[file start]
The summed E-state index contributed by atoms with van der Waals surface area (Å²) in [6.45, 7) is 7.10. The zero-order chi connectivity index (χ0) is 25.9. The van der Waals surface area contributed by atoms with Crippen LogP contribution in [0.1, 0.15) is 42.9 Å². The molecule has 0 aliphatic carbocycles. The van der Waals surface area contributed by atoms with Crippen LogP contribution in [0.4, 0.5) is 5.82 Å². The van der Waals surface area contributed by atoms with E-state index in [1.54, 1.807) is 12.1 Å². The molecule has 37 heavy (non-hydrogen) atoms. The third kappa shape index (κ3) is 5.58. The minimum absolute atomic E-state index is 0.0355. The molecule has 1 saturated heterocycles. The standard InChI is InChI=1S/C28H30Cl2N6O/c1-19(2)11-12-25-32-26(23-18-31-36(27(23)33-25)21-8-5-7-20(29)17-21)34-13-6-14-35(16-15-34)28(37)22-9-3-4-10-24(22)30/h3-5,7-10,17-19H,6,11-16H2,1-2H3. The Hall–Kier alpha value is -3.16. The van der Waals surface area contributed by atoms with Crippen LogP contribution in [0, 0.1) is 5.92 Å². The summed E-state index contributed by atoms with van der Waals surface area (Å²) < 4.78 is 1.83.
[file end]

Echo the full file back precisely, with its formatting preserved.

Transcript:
The summed E-state index contributed by atoms with van der Waals surface area (Å²) in [6.45, 7) is 7.10. The zero-order chi connectivity index (χ0) is 25.9. The van der Waals surface area contributed by atoms with Crippen LogP contribution in [0.1, 0.15) is 42.9 Å². The molecule has 0 aliphatic carbocycles. The van der Waals surface area contributed by atoms with Crippen LogP contribution in [0.4, 0.5) is 5.82 Å². The van der Waals surface area contributed by atoms with E-state index in [1.54, 1.807) is 12.1 Å². The molecule has 37 heavy (non-hydrogen) atoms. The third kappa shape index (κ3) is 5.58. The minimum absolute atomic E-state index is 0.0355. The molecule has 1 saturated heterocycles. The standard InChI is InChI=1S/C28H30Cl2N6O/c1-19(2)11-12-25-32-26(23-18-31-36(27(23)33-25)21-8-5-7-20(29)17-21)34-13-6-14-35(16-15-34)28(37)22-9-3-4-10-24(22)30/h3-5,7-10,17-19H,6,11-16H2,1-2H3. The Hall–Kier alpha value is -3.16. The van der Waals surface area contributed by atoms with Crippen LogP contribution in [0, 0.1) is 5.92 Å². The summed E-state index contributed by atoms with van der Waals surface area (Å²) < 4.78 is 1.83.